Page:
By Amy Nicholson
By LA Weekly critics
By Zachary Pincus-Roth
By Amy Nicholson
By Amy Nicholson
By Amanda Lewis
By Amy Nicholson
By Anthony D'Alessandro
Photo by Yoshio Sato
All the fancy filmmaking in the world won’t make me love a hobbit, so I wasn’t cheering when The Lord of the Rings cleaned up Sunday night at the Academy Awards. Still, I could see why Peter Jackson and company swept the field. 2003 was a dreary year at the movies: nothing dreadful (okay, Gigli), nothing I’d call remotely great. I shed no tears for Mystic River, a capable film but not a patch on Clint Eastwood’s brilliant Unforgiven. Nor for Master and Commander, which bored me to tears, nor for the plodding Seabiscuit. City of God, which many people thought deserved to take something home to Rio, was so exploitive of its material it made me nervous. And though I was rooting for Lost in Translation and was happy to see Sofia Coppola win for her fresh (and, it must be said, heavily improvised) screenplay, I’d have been happier still if the deliciously witty Finding Nemo had carried off that award as well as Best Animated Feature.
Other than the few lonely winners picking up the crumbs left by the Hobbit people and Billy Crystal’s laugh-out-loud montage, there ought to have been a higher fun quotient to the evening, even if only by way of outrageous threads and exposed flesh. True, we had Liv Tyler’s hairdo to look at, listing madly starboard as she tried to make up her mind whether thick black Elvis Costello glasses went with the concept. The $2 million that Alison Krauss’ Cinderella slippers reportedly cost went unsung — they were fully obscured by her dress. Uma Thurman looked as if she’d gathered the sheets off last night’s bed and thrown them on as an afterthought. Renée Zellweger, endearingly plumped out for Bridget Jones’ forthcoming further adventures in love and weight management, resembled a box of chocolates all tied up in a nice white bow. Shohreh Aghdashloo, who should have won Best Supporting Actress — and did, gratifyingly, at the IFP Spirit Awards on Saturday — looked discreetly sexy. Naomi Watts, who by rights ought to have won Best Actress in the otherwise dopey 21 Grams, came on all Grace Kelly in a virginal chignon. Even Nicole Kidman’s breasts, displayed to such alluring advantage last year, nestled demurely behind a shelf of what looked like bubble wrap. Overall, the mammary display fell disappointingly short of justifying the five-second delay slapped, post-Janet, on the ceremony.
As did the politics. It fell to Errol Morris, adorably excited and free of social graces, to express his gratitude for winning Best Documentary by warning the U.S. government not to take us “down the same rabbit hole” as it did in Vietnam. Meanwhile Susan Sarandon, carrying her years beautifully, as always, in a slinky black number, kept uncharacteristically mum, while Her Boyfriend the Best Supporting Actor was a model of circumspect domesticity, urging victims of sexual abuse to seek help. After a pro forma swipe at Bush’s missing WMDs, even Sean Penn, normally so full of hot air you can hardly breathe around him, opted for grace and brevity.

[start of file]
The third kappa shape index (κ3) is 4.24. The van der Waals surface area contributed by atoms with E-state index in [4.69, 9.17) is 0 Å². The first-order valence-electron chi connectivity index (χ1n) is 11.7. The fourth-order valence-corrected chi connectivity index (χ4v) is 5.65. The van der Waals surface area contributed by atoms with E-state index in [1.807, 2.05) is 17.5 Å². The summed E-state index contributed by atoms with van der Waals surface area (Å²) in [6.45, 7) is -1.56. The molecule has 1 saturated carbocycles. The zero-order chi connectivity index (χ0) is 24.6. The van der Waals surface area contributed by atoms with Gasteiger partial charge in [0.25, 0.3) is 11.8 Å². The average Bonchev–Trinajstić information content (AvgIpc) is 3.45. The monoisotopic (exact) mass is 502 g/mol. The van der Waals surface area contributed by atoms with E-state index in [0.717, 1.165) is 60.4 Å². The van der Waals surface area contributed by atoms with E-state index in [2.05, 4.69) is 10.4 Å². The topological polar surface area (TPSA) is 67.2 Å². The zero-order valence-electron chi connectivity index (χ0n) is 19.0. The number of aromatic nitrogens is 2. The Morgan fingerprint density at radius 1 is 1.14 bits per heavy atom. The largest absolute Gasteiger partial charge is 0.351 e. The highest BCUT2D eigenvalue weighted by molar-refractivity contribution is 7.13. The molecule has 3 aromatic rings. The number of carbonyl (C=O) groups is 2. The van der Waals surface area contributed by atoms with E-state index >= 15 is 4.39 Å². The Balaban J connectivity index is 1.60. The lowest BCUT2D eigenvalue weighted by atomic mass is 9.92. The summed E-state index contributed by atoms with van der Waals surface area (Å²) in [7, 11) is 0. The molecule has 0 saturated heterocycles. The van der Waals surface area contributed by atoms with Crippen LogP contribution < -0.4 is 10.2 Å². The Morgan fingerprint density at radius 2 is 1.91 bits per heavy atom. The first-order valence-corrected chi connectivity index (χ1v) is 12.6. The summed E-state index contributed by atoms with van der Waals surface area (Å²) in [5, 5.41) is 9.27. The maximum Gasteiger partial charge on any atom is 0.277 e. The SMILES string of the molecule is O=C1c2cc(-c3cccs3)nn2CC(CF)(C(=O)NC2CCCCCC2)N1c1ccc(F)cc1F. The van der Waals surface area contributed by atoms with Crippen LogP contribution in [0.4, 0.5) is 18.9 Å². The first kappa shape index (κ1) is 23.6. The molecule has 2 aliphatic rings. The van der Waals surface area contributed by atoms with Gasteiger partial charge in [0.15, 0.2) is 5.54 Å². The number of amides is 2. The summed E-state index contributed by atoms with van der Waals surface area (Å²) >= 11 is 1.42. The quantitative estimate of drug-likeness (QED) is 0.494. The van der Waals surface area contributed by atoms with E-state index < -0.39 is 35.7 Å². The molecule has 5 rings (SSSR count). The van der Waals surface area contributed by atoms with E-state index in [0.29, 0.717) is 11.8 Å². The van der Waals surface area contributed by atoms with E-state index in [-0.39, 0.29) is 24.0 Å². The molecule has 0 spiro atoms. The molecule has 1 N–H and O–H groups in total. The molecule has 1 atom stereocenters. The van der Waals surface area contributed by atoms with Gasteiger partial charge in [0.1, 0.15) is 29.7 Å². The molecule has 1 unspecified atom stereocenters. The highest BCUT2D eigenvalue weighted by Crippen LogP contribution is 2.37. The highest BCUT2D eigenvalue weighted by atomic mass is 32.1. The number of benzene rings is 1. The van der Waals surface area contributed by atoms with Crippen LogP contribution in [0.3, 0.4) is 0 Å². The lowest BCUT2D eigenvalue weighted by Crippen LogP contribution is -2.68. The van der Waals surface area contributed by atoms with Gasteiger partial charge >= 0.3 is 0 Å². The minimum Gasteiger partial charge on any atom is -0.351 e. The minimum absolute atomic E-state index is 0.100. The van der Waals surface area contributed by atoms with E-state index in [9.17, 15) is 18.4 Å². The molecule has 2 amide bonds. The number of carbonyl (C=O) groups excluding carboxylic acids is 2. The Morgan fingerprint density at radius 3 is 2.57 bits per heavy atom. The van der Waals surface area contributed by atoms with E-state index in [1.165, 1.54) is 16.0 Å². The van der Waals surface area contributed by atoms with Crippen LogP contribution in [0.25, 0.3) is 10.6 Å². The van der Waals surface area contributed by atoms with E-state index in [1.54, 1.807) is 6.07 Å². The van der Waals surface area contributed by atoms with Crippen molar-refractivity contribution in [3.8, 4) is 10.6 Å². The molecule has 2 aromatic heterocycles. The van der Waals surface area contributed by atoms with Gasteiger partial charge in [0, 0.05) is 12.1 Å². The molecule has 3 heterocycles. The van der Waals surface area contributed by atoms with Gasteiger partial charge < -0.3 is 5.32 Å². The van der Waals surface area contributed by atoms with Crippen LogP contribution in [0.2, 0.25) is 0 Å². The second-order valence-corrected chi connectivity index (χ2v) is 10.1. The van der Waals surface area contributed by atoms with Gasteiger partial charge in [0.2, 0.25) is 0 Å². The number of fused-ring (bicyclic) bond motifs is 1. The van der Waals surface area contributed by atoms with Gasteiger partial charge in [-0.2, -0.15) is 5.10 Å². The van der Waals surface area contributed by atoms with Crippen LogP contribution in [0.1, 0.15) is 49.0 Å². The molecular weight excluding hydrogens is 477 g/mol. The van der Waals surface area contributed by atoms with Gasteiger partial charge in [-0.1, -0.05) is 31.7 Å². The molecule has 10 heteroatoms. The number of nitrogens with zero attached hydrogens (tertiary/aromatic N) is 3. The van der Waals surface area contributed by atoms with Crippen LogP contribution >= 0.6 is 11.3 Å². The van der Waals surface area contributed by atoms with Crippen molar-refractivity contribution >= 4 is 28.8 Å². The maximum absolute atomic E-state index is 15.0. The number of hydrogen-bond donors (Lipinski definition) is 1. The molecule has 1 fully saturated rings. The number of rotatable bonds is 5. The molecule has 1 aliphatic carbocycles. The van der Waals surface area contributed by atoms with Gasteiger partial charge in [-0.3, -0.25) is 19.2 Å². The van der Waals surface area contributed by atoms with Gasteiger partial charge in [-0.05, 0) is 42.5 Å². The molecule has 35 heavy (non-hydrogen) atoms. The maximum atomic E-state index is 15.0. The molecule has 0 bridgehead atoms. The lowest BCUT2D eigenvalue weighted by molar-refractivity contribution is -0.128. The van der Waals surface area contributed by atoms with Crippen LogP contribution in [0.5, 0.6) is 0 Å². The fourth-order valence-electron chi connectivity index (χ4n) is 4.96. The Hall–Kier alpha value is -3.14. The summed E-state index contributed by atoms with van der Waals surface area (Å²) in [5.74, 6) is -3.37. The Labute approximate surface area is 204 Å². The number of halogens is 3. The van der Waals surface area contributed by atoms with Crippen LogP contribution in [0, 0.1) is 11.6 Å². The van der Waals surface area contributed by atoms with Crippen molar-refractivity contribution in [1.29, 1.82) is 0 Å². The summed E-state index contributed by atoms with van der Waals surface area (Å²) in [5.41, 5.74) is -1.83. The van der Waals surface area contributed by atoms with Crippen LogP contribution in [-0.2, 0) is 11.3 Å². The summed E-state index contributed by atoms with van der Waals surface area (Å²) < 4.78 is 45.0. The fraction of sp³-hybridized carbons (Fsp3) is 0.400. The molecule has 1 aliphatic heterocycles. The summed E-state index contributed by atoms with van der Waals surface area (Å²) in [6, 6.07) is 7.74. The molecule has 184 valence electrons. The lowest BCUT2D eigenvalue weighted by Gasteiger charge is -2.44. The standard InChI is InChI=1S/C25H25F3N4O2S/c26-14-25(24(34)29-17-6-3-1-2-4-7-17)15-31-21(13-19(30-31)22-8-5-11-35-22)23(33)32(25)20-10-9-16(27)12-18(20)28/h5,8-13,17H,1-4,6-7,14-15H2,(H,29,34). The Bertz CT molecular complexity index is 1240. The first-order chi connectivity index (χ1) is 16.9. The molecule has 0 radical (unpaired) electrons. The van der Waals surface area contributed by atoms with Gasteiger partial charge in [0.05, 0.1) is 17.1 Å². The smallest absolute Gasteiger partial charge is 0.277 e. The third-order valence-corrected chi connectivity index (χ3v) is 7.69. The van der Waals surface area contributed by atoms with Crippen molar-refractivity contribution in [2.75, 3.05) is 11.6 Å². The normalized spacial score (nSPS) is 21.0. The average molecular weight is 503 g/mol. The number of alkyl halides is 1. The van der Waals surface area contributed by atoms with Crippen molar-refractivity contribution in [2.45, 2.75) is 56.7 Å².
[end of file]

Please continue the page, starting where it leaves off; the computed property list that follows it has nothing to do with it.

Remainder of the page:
I wish I could say the same for Bill Murray. For my money, Murray should have walked away with Best Actor for his funny, tender turn in Lost in Translation. But after his graceless, mean-spirited and twice-repeated broadsides at Sofia Coppola’s competence as a director (in return, she had nothing but praise for him), it wasn’t hard to see why Murray is so widely disliked around this town — not because he makes fun of Hollywood, but because he can be a royal jerk when he puts his mind to it.
Murray came on a sight more gracious the previous day at the IFP Spirit Awards, where Coppola took her first screenwriting award of the weekend and where he did win Best Actor. But the sweetest moment by far at that lively event came right at the beginning, in which, after a very funny monologue by MC John Waters about screener bans, Jack Valenti bounded onstage, handcuffed Waters and dragged him away. Considering the year he’s had, Valenti showed himself a very good sport. Which made it all the more unseemly later when IFP West executive director Dawn Hudson launched into a rant about how brave it was of little old IFP to take the big bad MPAA to court over the screener ban “with no resources.” No resources? You only had to look around the stretch limos in the parking lot and the tent, heavy with Armani, to see that the Spirit Awards, chaired by Tom Cruise and handsomely sponsored by Bravo and others, are attended by more or less the same crowd that goes to the Oscars. And given that the IFP nominees routinely overlap with those for the Oscars, it’s enough already with the David-and-Goliath fighting talk. For better and worse, the IFP arrived years ago. They even bleep the dirty words.
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